I’m not sure where to start with The Unspoken Name, a fantastic fantasy novel from A.K. Larkwood. It has so many facets, it’s difficult to decide which one to speak about first.
So, lets start here: This is a bloody good book. It has artfully crafted, believable characters. It has relationships which feel real. Fraught, sweet, complicated, unpleasant, all of the above – but real. It has a vividly imagined world which blends the strange and the familiar in order to make something new, something that evokes the thrill of discovery as much as it does a justified fear of the unknown. It has a story laced through with hooks, which will bite in as you turn a page, and then capture your attention so that you’re unwilling to put the book down.
That isn’t entirely hyperbole. At one stage, while making dinner, I was sufficiently distracted reading this that the smoke alarms went off. This is a story which will grab on and not let go, a story which has teeth, but also has a lot of heart.
It is, as I already said, a bloody good book.
Part of the reason it’s such a good book is the characters, their interactions, their relationships. The central character is Csorwe. Csorwe has both a difficult to pronounce name, and other sterling qualities. For one thing, she is a sacrifice. Or was. As the story begins, she makes a choice, decides to live her life rather than the one mapped out for her in advance. A short lifetime in service to a very real, very hungry god is put aside rather rapidly, as she takes up with an enigmatic sorcerer who, of course, has an agenda all his own. Their relationship is an odd one; Csorwe seems to see him as a saviour, perhaps as a surrogate parent, and as an authority figure. She is a tool, a willing one in his hand. As Csorwe grows, she learns what might be called a particular set of skills – survival, assassination, swordplay. But even while she sees her rescuer through the eyes of the saved, we can see distance and, if not cruelty, then detachment. This plays out against the backdrop of Csorwe’s desire to live up to her patron’s expectations, and it’s a wonderful portrayal of a woman trying to understand herself.
That isn’t all, though. Csorwe has other influences. I’m particularly fond of Csoranna, the librarian of the cult whom Csorwe escaped. Csoranna is driven, powerful, and moral by her own lights, which given she serves a god of entropy, may not be entirely in accord with the rest of us. But she’s a woman like Cosrwe, who is unwilling to accept the path laid out for her, and whose refusal to do so has shaped her into something new. That her incisive, occasionally lethal presence always seizes the audience when she appears is a bonus.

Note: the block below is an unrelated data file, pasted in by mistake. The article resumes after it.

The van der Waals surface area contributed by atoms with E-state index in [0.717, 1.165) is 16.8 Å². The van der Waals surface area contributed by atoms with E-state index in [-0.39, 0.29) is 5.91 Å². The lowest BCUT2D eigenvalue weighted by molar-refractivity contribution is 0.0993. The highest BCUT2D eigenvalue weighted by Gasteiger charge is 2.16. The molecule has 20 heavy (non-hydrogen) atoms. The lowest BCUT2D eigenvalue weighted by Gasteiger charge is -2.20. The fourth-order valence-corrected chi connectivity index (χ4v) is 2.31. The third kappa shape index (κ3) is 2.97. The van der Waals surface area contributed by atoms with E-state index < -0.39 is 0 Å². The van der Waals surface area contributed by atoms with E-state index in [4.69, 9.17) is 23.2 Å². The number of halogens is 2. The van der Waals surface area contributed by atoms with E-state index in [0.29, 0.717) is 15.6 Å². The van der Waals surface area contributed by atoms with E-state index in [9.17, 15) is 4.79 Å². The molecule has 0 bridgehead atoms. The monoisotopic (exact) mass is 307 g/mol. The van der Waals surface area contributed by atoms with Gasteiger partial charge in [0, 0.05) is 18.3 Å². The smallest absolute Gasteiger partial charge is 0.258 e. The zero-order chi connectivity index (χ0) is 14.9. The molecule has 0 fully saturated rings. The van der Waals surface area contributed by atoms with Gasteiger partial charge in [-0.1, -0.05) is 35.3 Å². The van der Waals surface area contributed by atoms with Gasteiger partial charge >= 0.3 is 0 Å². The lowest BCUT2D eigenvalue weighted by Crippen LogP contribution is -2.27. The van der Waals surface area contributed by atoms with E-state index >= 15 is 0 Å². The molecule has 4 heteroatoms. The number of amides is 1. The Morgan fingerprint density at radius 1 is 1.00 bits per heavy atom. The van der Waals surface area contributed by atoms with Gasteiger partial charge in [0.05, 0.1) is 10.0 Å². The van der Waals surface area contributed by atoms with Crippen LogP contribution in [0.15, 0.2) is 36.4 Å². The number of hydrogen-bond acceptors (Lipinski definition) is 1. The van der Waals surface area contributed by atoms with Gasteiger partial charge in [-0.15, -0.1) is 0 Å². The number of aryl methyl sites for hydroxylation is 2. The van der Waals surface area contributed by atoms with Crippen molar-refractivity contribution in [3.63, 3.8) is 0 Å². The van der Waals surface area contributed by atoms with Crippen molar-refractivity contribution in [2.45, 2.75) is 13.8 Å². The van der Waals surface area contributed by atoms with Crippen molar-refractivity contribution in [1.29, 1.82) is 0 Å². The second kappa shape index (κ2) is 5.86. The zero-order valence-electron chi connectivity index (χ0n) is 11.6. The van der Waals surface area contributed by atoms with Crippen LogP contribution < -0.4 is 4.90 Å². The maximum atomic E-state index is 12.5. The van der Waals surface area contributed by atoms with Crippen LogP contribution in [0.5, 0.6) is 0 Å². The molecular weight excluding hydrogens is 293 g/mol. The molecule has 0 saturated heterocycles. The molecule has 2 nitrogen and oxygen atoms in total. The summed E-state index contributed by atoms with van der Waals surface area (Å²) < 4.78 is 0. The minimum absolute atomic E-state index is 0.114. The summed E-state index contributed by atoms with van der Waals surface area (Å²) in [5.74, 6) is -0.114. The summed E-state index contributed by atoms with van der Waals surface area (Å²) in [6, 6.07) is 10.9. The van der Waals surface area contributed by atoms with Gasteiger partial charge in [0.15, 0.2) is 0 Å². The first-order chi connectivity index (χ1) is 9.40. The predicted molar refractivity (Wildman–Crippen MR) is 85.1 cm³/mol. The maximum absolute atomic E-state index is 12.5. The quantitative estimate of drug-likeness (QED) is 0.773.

There’s no shortage of characters for whom that’s the case though. Shuthmili is another. A young woman whose magical power is titanic, sheltered by her people in an effort to keep her safe. The parallels with Csorwe’s life are clear, though neither appears to articulate them. Shuthmili has a curious vulnerability, which lurks behind a cool academic façade. Still, her time with Csorwe aches with unrealised passions, simmering beneath the surface for them both. It’s excruciatingly cute, and highly entertaining. There’s a whiff of regency romance in the air, if Austen had had relationships where one party could fight off a horde of enemies, and the other could set fire to a city. There’s a sweetness to it, a headiness of youthful romance, tempered with the expectation of death – or at least, the end of life. They’re living, or trying to live, within the bounds that society expects, whilst also trying to break free, to be greater than the expectations put upon them.
That’s all an absolute joy. The interaction between them, as well as their supporting cast of enemies, frenemies, generals, gods and monsters, is a wonder. It really does feel genuinely emotive and emotional. These are real people, struggling to shape their own lives, whilst also, say, evading the winding coils of a serpent deity.
Speaking of which, a moment to talk about the world. This is a universe of broken gods, which simmer and brood under mountains, or channel their power through sorcerors in glass towers. We see settings as diverse as bustling market towns, the citadels of kings, magical spires, and worlds whose life has been sapped from them, worlds gradually falling into entropy, buried under a mystical…er..mist, which enshrouds dying worlds until they vanish entirely. Travelling between locales is done through shimmering portals, bridges between cultures and contexts. Flying ships skip through the air, moving between worlds at a stroke – powered by the life force of the magicians who navigate them. This is a universe already old, with a history that has seeped through every pore. It’s a beautiful, horrifying, intriguing place, and one I’d like to see more of.
That applies to the people that populate it too; I look forward to more adventures with this crew, even if (especially if) I’m never entirely sure who is on the right side at any given moment. I want to see more of Csorwe, her friends, and her enemies. They’re always fascinating to read, and the story, the story is one of romance, of love across a divide. Of magic that can shatter everything, or build something. Of friendships that sour, and enmities which may not be as absolute as they seem. It’s a story of people defying the known path, a story of those people having the courage to reach out, shape things around them, and make their own lives.
In short, it’s a bloody good story.